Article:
Japanese prosecutors in Europe have repeatedly quizzed former elite diplomat Kazuhiko Togo over a breach of trust case involving two Foreign Ministry officials now under arrest and a government-funded committee on aid to Russia, investigative sources said Tuesday.
Masaru Sato, 42, a veteran Russian affairs expert at the Foreign Ministry, and Akira Maejima, 37, assistant director of the ministry’s Oceanian Division, were arrested May 14 and later charged with illegally procuring 30 million yen in travel expenses from the Cooperation Committee.
The money went to Japanese participants in an international conference in Israel in 2000
Togo, 57, who was then director general of the European and Oceanian Affairs Bureau and was in charge of the aid committee, allegedly approved expenditures for the trip, despite opposition from the Treaties Bureau.
Funding the dispatch of officials to countries other than Russia or the former Soviet republics is not allowed under the committee’s operating rules. The committee was set up in 1993 by Japan and the former Soviet republics to assist the latter and to conduct aid projects on the four Russian-held islands claimed by Japan.
In a regular news conference, Foreign Minister Yoriko Kawaguchi confirmed that Togo has been interrogated over the case, saying, “I have heard that (the questioning) had taken place.”
The Tokyo District Public Prosecutor’s Office has dispatched prosecutors to an undisclosed location in Europe where Togo is currently staying and asked him about how the payment was made and whether he was aware of its illegality.
They have questioned Togo for several days with the cooperation of local investigative authorities, according to the sources.
More than 10 Japanese professors and Foreign Ministry experts on Japan-Russian relations attended the conference, sponsored by Tel Aviv University, including Sato, a former analyst in the ministry’s Intelligence and Analysis Bureau.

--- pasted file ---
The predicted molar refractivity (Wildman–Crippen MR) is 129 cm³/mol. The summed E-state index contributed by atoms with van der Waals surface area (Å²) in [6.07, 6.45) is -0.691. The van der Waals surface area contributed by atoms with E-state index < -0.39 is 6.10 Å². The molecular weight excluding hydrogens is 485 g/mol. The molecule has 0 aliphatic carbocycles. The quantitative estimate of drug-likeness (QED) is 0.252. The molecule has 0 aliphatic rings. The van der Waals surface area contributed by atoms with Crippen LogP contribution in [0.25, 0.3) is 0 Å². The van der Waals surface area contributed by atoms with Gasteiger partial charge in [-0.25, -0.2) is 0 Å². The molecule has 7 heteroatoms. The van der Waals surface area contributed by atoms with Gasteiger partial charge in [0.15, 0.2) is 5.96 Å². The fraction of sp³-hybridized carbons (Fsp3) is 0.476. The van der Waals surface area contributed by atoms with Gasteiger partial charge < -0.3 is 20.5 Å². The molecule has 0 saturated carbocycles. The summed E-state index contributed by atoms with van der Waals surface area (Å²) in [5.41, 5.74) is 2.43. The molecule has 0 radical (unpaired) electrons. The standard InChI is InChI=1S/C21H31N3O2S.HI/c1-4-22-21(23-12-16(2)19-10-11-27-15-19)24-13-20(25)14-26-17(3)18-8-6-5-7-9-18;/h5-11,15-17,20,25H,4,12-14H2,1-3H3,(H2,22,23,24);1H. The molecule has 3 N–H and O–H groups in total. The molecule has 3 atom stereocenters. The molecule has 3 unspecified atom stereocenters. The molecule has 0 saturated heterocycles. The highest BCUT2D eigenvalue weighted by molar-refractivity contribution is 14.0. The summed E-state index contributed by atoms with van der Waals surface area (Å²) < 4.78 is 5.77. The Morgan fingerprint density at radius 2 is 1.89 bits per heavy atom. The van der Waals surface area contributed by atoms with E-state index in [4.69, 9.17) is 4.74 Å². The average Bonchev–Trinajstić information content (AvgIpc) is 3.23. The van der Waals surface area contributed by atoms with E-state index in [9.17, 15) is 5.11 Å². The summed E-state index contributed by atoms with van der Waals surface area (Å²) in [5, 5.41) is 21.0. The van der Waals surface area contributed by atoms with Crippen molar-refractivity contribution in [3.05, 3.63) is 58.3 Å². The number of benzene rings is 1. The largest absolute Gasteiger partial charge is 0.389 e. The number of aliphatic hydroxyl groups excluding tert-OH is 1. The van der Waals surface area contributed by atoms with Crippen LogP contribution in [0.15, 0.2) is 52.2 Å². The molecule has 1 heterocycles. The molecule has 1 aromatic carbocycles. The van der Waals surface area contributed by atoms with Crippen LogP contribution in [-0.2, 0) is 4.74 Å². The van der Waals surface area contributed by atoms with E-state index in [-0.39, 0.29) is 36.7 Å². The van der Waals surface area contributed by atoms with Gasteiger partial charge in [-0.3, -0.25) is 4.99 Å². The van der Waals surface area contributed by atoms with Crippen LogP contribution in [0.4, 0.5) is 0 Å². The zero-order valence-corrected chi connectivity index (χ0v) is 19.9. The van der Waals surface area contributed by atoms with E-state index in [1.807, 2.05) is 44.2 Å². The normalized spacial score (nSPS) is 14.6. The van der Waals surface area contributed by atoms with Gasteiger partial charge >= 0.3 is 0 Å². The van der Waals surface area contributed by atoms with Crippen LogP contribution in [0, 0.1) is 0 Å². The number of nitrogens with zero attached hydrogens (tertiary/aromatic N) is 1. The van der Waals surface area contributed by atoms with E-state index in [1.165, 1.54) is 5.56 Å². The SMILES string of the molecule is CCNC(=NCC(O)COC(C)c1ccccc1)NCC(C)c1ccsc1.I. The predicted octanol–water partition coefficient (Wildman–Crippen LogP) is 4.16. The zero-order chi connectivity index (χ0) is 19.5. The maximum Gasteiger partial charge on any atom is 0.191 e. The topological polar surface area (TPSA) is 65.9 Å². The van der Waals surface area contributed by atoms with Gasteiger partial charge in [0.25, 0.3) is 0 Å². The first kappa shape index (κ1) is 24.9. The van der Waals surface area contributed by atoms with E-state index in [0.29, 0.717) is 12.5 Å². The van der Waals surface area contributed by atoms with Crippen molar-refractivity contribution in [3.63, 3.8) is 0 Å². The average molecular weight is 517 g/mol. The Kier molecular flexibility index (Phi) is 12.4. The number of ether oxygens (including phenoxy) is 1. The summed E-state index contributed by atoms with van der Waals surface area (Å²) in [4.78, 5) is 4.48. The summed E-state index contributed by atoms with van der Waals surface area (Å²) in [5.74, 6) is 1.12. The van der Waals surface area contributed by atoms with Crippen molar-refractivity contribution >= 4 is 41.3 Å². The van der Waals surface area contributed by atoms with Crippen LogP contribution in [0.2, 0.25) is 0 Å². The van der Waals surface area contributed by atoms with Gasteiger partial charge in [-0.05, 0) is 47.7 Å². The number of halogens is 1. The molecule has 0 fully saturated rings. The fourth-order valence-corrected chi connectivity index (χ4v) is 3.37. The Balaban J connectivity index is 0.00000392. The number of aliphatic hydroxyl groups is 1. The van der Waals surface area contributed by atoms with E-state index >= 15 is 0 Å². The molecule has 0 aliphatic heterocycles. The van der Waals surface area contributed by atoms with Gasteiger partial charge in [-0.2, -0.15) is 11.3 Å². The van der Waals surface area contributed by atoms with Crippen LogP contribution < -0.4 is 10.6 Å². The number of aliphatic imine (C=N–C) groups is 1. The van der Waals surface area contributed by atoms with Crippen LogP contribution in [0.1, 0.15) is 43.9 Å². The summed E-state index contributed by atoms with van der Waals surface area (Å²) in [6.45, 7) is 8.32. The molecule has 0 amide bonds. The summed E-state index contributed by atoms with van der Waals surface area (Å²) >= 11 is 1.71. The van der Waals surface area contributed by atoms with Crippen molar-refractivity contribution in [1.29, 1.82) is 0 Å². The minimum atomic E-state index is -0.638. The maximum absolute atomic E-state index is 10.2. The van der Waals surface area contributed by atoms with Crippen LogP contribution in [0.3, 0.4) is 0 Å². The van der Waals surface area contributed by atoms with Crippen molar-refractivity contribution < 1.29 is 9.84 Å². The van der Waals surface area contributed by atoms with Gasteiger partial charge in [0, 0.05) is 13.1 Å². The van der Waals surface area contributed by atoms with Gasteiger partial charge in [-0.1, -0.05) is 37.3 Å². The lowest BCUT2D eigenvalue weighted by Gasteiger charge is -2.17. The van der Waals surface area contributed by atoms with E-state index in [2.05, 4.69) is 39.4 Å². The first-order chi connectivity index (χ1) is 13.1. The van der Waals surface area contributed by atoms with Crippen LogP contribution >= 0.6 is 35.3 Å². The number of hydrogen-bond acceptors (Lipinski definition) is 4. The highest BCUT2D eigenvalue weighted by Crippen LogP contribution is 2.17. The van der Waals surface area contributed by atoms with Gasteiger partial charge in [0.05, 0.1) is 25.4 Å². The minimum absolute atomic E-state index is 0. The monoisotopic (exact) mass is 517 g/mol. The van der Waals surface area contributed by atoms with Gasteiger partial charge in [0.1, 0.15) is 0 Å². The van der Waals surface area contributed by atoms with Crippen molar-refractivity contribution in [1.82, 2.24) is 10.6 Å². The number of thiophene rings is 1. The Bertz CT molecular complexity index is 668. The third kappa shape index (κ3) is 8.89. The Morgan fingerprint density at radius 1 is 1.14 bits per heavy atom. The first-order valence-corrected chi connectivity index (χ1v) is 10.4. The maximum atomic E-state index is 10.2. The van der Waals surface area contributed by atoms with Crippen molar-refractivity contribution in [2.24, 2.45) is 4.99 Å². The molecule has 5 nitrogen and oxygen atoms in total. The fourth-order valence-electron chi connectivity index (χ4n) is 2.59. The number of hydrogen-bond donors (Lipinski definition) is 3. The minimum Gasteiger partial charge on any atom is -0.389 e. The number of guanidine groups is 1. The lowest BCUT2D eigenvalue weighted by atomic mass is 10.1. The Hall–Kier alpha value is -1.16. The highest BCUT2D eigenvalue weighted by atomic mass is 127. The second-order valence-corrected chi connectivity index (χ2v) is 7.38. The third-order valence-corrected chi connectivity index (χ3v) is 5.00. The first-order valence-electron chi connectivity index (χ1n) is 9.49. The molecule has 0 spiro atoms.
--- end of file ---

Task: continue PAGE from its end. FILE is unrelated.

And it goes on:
Togo and Sato arranged for the panel to foot the bill under the pretext of promoting Japan-Russia peace treaty negotiations.
However, the prosecutors are not likely to file criminal charges against Togo, as they believe Sato was the ringleader. They allege he used the influence of now scandal-tainted lawmaker Muneo Suzuki to draw up the scheme and ordered Maejima to prepare a document for it, the sources said.
In addition, Sato and Maejima are suspected of making the Cooperation Committee shoulder about 3 million yen in expenses when they invited an Israeli researcher and his wife to Japan in January 1999.
Togo, a former ambassador to the Netherlands, was dismissed April 26 for inciting policy divisions within a ministry Russian affairs bureau.
Both Sato and Togo are said to have worked closely with Suzuki, who quit the Liberal Democratic Party in March amid a series of scandals.
The prosecutors also asked Togo about the alleged delivery of classified official telegrams from Japanese embassies abroad to Suzuki by Russian division officials under Togo while he served as director general of the European and Oceanian Affairs Bureau.
The bureau changed its name to the European Affairs Bureau in January 2001.
Togo was also questioned on how the decision to build a new power plant on Kunashiri Island off Hokkaido was reached, when a consulting company report had said that no such plant was necessary.
The consulting firm, Pacific Consultants International (PCI), based in Tokyo, first submitted a report to the Cooperation Committee in November 1998, denying a new plant was needed. It later rewrote the report, saying building such a facility was of “great significance,” after Suzuki visited the island to observe the state of power generation there.
The Foreign Ministry authorized the construction of the plant in December 1999 and ordered PCI to redo its research for the new report. The plant was completed in November 2000.
Kunashiri is one of the islands off Hokkaido, held by Russia but claimed by Japan, at the heart of a territorial dispute between the two countries.
IN FIVE EASY PIECES WITH TAKE 5